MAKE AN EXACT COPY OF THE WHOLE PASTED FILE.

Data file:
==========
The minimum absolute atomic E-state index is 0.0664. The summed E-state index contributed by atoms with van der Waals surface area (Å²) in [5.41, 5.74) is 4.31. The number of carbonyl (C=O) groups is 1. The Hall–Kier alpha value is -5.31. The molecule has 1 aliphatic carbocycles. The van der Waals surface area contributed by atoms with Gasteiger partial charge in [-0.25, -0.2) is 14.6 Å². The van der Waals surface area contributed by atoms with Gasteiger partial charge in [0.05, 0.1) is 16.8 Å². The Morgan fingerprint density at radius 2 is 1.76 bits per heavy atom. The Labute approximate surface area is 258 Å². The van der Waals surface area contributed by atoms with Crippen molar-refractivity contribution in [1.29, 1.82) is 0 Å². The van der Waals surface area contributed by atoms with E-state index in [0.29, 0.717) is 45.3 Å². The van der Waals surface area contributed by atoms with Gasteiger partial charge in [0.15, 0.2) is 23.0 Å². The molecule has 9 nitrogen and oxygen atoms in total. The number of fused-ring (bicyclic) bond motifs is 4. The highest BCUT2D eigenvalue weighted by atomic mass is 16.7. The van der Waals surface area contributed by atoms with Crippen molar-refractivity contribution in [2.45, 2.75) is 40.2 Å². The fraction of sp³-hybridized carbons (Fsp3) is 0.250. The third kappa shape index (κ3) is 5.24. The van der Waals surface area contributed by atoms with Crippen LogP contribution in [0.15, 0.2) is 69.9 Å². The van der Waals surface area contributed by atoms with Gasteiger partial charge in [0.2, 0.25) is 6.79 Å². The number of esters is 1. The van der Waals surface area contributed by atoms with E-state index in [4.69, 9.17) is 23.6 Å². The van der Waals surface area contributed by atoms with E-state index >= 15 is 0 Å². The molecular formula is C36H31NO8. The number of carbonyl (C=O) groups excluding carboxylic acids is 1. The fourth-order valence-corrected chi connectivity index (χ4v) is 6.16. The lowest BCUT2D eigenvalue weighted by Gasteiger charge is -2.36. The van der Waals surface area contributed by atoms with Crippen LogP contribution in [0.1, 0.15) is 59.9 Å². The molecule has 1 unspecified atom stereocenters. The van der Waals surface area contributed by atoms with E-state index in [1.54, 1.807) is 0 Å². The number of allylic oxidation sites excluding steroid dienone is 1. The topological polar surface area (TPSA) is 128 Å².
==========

The minimum absolute atomic E-state index is 0.0664. The summed E-state index contributed by atoms with van der Waals surface area (Å²) in [5.41, 5.74) is 4.31. The number of carbonyl (C=O) groups is 1. The Hall–Kier alpha value is -5.31. The molecule has 1 aliphatic carbocycles. The van der Waals surface area contributed by atoms with Gasteiger partial charge in [-0.25, -0.2) is 14.6 Å². The van der Waals surface area contributed by atoms with Gasteiger partial charge in [0.05, 0.1) is 16.8 Å². The Morgan fingerprint density at radius 2 is 1.76 bits per heavy atom. The Labute approximate surface area is 258 Å². The van der Waals surface area contributed by atoms with Crippen molar-refractivity contribution in [1.29, 1.82) is 0 Å². The van der Waals surface area contributed by atoms with E-state index in [0.29, 0.717) is 45.3 Å². The van der Waals surface area contributed by atoms with Gasteiger partial charge in [0.15, 0.2) is 23.0 Å². The molecule has 9 nitrogen and oxygen atoms in total. The number of fused-ring (bicyclic) bond motifs is 4. The highest BCUT2D eigenvalue weighted by atomic mass is 16.7. The van der Waals surface area contributed by atoms with Crippen molar-refractivity contribution in [2.45, 2.75) is 40.2 Å². The fraction of sp³-hybridized carbons (Fsp3) is 0.250. The third kappa shape index (κ3) is 5.24. The van der Waals surface area contributed by atoms with Crippen LogP contribution in [0.15, 0.2) is 69.9 Å². The van der Waals surface area contributed by atoms with Gasteiger partial charge in [0.2, 0.25) is 6.79 Å². The number of esters is 1. The van der Waals surface area contributed by atoms with E-state index in [4.69, 9.17) is 23.6 Å². The van der Waals surface area contributed by atoms with E-state index >= 15 is 0 Å². The molecular formula is C36H31NO8. The number of carbonyl (C=O) groups excluding carboxylic acids is 1. The fourth-order valence-corrected chi connectivity index (χ4v) is 6.16. The lowest BCUT2D eigenvalue weighted by Gasteiger charge is -2.36. The van der Waals surface area contributed by atoms with Crippen LogP contribution in [0.1, 0.15) is 59.9 Å². The molecule has 1 unspecified atom stereocenters. The van der Waals surface area contributed by atoms with E-state index in [1.54, 1.807) is 0 Å². The number of allylic oxidation sites excluding steroid dienone is 1. The topological polar surface area (TPSA) is 128 Å².